It cost me 2 hours and 246 yuan for 5 minutes consultation. There is 236 yuan for medicine, 5 yuan for consultating fee and 5 yuan for card deposit.

    I can see some people there just go consultating but not fetching any medicine. Just take some suggestion from doctor!

    I guess they must have no medical insurance. It’s really a expanse for them, having poor wage, not any insurance in the bottom of society

  9. Wishing her a speedy recovery.

  10. Hi Jian Shuo,

    Glad to hear that your mother-in-law is recovering well. I pray that she’ll recover fully and that meanwhile, she’ll be given the proper attention and medicine by the hospital as required. Take care and God bless.

  11. I’d like to recommend “Sicko”, a movie by Michel Moore. Americans are comlaining about their healthcare system, they won’t be compaining if they’ve experienced what kind of system we are in.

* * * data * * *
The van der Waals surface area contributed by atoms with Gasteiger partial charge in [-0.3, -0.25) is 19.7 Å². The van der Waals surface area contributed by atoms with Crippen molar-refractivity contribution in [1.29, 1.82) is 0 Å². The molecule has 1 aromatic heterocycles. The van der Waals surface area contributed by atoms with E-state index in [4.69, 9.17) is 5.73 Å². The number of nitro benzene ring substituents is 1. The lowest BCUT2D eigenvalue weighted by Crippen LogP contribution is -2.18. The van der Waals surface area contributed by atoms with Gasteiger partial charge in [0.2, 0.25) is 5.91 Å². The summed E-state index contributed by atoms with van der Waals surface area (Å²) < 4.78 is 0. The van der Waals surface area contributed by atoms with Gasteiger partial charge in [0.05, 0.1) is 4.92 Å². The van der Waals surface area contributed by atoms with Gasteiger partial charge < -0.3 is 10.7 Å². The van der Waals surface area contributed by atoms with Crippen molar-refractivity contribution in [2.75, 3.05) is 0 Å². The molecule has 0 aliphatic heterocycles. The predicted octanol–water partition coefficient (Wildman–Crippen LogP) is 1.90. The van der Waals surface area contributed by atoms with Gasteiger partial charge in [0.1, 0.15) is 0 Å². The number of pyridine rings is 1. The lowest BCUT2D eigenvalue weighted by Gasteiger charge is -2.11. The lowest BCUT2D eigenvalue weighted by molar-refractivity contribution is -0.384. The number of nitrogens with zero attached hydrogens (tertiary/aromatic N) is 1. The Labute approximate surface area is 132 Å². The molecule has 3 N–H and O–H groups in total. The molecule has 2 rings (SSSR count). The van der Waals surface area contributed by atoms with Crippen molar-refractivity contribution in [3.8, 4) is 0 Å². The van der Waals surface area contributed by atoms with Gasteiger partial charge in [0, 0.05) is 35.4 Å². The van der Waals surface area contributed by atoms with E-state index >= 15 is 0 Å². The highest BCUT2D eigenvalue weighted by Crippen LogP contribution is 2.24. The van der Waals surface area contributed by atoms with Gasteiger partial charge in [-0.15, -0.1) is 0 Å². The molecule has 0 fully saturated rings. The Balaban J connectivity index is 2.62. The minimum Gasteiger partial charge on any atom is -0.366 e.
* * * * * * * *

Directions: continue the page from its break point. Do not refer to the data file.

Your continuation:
China’s health care system is both privatised government controlled, it lacks the benefits but has problems from both systems.

  12. Free Tibet!!!!!!!!!!!!!!!!!!!!!!!!!!!!!!!!!!!!!!!!!!!

  13. I am a university student,a while ago,I had a Tonsil inflammation and had injecting for five days,it cost me 1,200 RMB in total.That’s terrible

  14. If you’re insured through your employer, do you get your hospital bills fully reimbursed? I’ve heard that employees at Siemens in Shanghai get everything reimbursed if they have fever and go to a hospital to get some drips (you know what I mean, the standard procedure in China).

    Is there a limit to what you get reimbursed?

    Does the insurance require co-insurance/franchise from you?

  15. NOW Being ill is very terrible ,that means much money will be cost ,so we must do exercise every day to protect us from sick!

    Have everything except illness.

  16. tucson_dunn@msn.com

    November 12, 2008 at 2:03 pm